Our study also has some limitations. First, this was an explorative study evaluating multiple host response biomarkers. We chose a lower P value threshold of significance in order to decrease the risk of spurious findings due to multiple testing, but false-negative findings remain an accessory risk to keep in mind also when considering our study sample size. Unfortunately, a formal sample size calculation for this kind of statistical analysis was not possible. Nevertheless, we postulate that possible immunomodulating effects of CMV reactivation seem at most to be rather limited in these patients because no large differences in biomarker levels between matched groups were observed. Second, we analyzed host response biomarkers as standalone markers, which is probably a simplification of the complex immune response. However, large sample sizes are required to perform more advanced network analyses, and the integration of time series in such analyses, to our knowledge, has not been conducted before. We also measured only the plasma concentrations. Since CMV pneumonitis could be an important mediator of the pathological effect of CMV reactivation in critically ill patients, bronchoalveolar lavage samples may be additionally informative but were not available [16, 29]. Finally, we did not evaluate all potentially relevant biomarkers for CMV reactivation; thus, future studies are needed before an immunomodulating effect of CMV can be ruled out with certainty as an important pathological mechanism in previously immunocompetent ICU patients.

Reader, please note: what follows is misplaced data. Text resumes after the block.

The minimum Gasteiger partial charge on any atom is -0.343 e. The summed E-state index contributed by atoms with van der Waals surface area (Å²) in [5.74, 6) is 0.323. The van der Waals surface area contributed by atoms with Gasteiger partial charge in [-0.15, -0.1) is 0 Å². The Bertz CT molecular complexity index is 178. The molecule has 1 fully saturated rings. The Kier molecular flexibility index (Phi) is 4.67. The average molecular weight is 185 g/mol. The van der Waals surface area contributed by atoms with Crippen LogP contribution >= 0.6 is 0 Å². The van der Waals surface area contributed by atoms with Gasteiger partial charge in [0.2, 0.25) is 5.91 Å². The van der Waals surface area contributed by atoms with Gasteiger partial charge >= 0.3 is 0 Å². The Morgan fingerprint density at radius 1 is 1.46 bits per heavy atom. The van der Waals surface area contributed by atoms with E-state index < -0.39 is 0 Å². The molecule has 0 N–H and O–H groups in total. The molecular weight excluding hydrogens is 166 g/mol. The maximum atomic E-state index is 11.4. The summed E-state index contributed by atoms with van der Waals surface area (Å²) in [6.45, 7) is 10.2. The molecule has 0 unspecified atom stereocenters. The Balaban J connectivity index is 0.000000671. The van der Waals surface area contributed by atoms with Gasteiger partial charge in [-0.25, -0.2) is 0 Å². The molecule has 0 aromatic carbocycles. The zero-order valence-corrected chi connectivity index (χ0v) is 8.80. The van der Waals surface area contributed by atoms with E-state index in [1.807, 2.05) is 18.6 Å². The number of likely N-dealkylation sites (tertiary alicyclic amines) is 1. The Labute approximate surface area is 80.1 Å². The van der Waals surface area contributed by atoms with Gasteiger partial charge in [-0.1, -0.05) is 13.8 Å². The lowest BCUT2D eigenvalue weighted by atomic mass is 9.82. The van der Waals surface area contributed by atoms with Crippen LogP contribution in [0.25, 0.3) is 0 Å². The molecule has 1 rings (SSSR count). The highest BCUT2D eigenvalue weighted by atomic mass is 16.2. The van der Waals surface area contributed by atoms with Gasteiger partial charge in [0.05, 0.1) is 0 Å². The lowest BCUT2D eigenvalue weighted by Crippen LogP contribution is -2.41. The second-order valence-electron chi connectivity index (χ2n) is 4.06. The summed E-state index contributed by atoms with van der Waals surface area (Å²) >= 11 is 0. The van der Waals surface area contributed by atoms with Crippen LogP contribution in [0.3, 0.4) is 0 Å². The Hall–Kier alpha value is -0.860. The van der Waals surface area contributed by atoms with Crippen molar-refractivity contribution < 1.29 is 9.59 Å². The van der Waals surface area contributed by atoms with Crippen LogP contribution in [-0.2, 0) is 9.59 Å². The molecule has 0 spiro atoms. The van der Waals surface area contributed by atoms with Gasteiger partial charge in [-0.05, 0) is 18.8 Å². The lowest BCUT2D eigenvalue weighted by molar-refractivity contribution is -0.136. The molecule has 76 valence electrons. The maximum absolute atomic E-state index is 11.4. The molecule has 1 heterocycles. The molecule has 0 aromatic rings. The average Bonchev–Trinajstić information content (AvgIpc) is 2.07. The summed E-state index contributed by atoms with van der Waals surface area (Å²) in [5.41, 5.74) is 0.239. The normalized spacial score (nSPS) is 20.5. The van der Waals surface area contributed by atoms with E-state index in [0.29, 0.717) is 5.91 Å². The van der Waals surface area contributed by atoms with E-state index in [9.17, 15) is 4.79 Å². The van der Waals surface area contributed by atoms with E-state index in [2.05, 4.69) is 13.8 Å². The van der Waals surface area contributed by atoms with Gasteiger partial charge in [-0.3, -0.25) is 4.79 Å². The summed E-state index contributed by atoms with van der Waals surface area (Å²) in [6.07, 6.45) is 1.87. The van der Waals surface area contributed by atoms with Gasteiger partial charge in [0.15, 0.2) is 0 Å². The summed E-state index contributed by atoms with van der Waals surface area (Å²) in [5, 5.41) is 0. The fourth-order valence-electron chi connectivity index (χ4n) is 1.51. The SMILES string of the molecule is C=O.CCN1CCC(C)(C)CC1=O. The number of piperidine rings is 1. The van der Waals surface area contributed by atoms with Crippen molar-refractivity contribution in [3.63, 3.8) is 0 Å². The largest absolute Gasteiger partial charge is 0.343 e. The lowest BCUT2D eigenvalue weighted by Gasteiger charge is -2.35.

This study could not demonstrate an independent immunomodulating effect of CMV reactivation in patients with sepsis. This finding does not lend support for the use of immunological markers as surrogate endpoints for clinical outcome in interventional studies of prophylactic or pre-emptive CMV therapy in ICU patients.
Acute respiratory distress syndrome
High Performance Elisa
Intensive care unit
Sequential Organ Failure Assessment
Tumor necrosis factor
Tumor necrosis factor-related apoptosis-inducing ligand